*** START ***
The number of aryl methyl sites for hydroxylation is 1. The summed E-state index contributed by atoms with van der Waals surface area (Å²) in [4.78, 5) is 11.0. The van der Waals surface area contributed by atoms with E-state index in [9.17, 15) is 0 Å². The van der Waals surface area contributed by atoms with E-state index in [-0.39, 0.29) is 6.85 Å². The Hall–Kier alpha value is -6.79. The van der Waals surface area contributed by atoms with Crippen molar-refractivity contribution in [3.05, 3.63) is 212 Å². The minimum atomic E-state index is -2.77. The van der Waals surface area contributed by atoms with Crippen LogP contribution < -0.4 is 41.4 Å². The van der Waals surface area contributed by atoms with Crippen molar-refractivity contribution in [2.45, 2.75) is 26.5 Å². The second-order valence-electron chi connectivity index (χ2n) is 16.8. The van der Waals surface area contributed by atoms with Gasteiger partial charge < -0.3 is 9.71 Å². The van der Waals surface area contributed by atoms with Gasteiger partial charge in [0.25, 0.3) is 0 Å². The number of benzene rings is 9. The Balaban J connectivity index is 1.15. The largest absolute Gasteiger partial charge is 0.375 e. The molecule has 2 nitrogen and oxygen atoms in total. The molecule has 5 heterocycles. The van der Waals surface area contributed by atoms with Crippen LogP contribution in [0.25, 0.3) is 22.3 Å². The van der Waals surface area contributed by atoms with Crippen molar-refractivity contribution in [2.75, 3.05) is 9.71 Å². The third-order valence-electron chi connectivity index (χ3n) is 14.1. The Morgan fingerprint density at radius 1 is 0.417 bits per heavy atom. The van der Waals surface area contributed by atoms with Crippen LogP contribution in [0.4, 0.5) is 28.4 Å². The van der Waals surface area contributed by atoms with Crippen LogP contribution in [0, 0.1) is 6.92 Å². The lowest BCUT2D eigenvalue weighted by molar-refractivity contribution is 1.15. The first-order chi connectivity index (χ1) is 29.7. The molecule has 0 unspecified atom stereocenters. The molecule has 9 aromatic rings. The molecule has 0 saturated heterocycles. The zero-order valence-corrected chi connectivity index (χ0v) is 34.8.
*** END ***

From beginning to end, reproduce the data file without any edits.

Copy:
The number of aryl methyl sites for hydroxylation is 1. The summed E-state index contributed by atoms with van der Waals surface area (Å²) in [4.78, 5) is 11.0. The van der Waals surface area contributed by atoms with E-state index in [9.17, 15) is 0 Å². The van der Waals surface area contributed by atoms with E-state index in [-0.39, 0.29) is 6.85 Å². The Hall–Kier alpha value is -6.79. The van der Waals surface area contributed by atoms with Crippen molar-refractivity contribution in [3.05, 3.63) is 212 Å². The minimum atomic E-state index is -2.77. The van der Waals surface area contributed by atoms with Crippen LogP contribution < -0.4 is 41.4 Å². The van der Waals surface area contributed by atoms with Crippen molar-refractivity contribution in [2.45, 2.75) is 26.5 Å². The second-order valence-electron chi connectivity index (χ2n) is 16.8. The van der Waals surface area contributed by atoms with Gasteiger partial charge < -0.3 is 9.71 Å². The van der Waals surface area contributed by atoms with Gasteiger partial charge in [0.25, 0.3) is 0 Å². The number of benzene rings is 9. The Balaban J connectivity index is 1.15. The largest absolute Gasteiger partial charge is 0.375 e. The molecule has 2 nitrogen and oxygen atoms in total. The molecule has 5 heterocycles. The van der Waals surface area contributed by atoms with Crippen LogP contribution in [0.25, 0.3) is 22.3 Å². The van der Waals surface area contributed by atoms with Crippen molar-refractivity contribution in [2.75, 3.05) is 9.71 Å². The third-order valence-electron chi connectivity index (χ3n) is 14.1. The Morgan fingerprint density at radius 1 is 0.417 bits per heavy atom. The van der Waals surface area contributed by atoms with Crippen LogP contribution in [0.4, 0.5) is 28.4 Å². The van der Waals surface area contributed by atoms with Crippen LogP contribution in [0, 0.1) is 6.92 Å². The lowest BCUT2D eigenvalue weighted by molar-refractivity contribution is 1.15. The first-order chi connectivity index (χ1) is 29.7. The molecule has 0 unspecified atom stereocenters. The molecule has 9 aromatic rings. The molecule has 0 saturated heterocycles. The zero-order valence-corrected chi connectivity index (χ0v) is 34.8.